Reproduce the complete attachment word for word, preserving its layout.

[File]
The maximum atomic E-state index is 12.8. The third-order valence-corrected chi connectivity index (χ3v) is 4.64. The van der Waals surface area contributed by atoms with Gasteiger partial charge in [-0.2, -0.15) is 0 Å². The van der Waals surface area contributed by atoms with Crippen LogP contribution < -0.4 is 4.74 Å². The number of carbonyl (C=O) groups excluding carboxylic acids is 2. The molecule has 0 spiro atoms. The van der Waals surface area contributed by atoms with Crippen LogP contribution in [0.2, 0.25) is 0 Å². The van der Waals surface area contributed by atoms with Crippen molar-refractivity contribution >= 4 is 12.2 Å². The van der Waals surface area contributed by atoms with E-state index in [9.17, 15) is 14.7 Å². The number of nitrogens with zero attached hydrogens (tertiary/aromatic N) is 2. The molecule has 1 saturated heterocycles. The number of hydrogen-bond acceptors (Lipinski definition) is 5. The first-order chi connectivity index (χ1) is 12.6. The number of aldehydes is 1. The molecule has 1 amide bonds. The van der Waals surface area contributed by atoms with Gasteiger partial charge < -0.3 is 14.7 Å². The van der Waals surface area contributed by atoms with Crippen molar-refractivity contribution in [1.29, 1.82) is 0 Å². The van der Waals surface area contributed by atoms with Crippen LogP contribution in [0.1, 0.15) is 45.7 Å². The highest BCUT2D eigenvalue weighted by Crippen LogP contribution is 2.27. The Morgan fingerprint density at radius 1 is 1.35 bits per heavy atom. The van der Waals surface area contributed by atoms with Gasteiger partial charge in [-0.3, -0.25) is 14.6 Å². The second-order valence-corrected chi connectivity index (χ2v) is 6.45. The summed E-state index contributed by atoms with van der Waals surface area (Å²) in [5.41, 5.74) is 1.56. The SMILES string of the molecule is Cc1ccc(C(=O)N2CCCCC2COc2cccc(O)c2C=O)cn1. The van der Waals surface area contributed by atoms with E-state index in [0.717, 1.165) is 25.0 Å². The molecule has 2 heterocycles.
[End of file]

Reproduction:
The maximum atomic E-state index is 12.8. The third-order valence-corrected chi connectivity index (χ3v) is 4.64. The van der Waals surface area contributed by atoms with Gasteiger partial charge in [-0.2, -0.15) is 0 Å². The van der Waals surface area contributed by atoms with Crippen LogP contribution < -0.4 is 4.74 Å². The number of carbonyl (C=O) groups excluding carboxylic acids is 2. The molecule has 0 spiro atoms. The van der Waals surface area contributed by atoms with Crippen LogP contribution in [0.2, 0.25) is 0 Å². The van der Waals surface area contributed by atoms with Crippen molar-refractivity contribution >= 4 is 12.2 Å². The van der Waals surface area contributed by atoms with E-state index in [9.17, 15) is 14.7 Å². The number of nitrogens with zero attached hydrogens (tertiary/aromatic N) is 2. The molecule has 1 saturated heterocycles. The number of hydrogen-bond acceptors (Lipinski definition) is 5. The first-order chi connectivity index (χ1) is 12.6. The number of aldehydes is 1. The molecule has 1 amide bonds. The van der Waals surface area contributed by atoms with Gasteiger partial charge < -0.3 is 14.7 Å². The van der Waals surface area contributed by atoms with Crippen molar-refractivity contribution in [1.29, 1.82) is 0 Å². The van der Waals surface area contributed by atoms with Crippen LogP contribution in [0.1, 0.15) is 45.7 Å². The highest BCUT2D eigenvalue weighted by Crippen LogP contribution is 2.27. The Morgan fingerprint density at radius 1 is 1.35 bits per heavy atom. The van der Waals surface area contributed by atoms with Gasteiger partial charge in [-0.3, -0.25) is 14.6 Å². The second-order valence-corrected chi connectivity index (χ2v) is 6.45. The summed E-state index contributed by atoms with van der Waals surface area (Å²) in [5.41, 5.74) is 1.56. The SMILES string of the molecule is Cc1ccc(C(=O)N2CCCCC2COc2cccc(O)c2C=O)cn1. The van der Waals surface area contributed by atoms with E-state index in [0.717, 1.165) is 25.0 Å². The molecule has 2 heterocycles.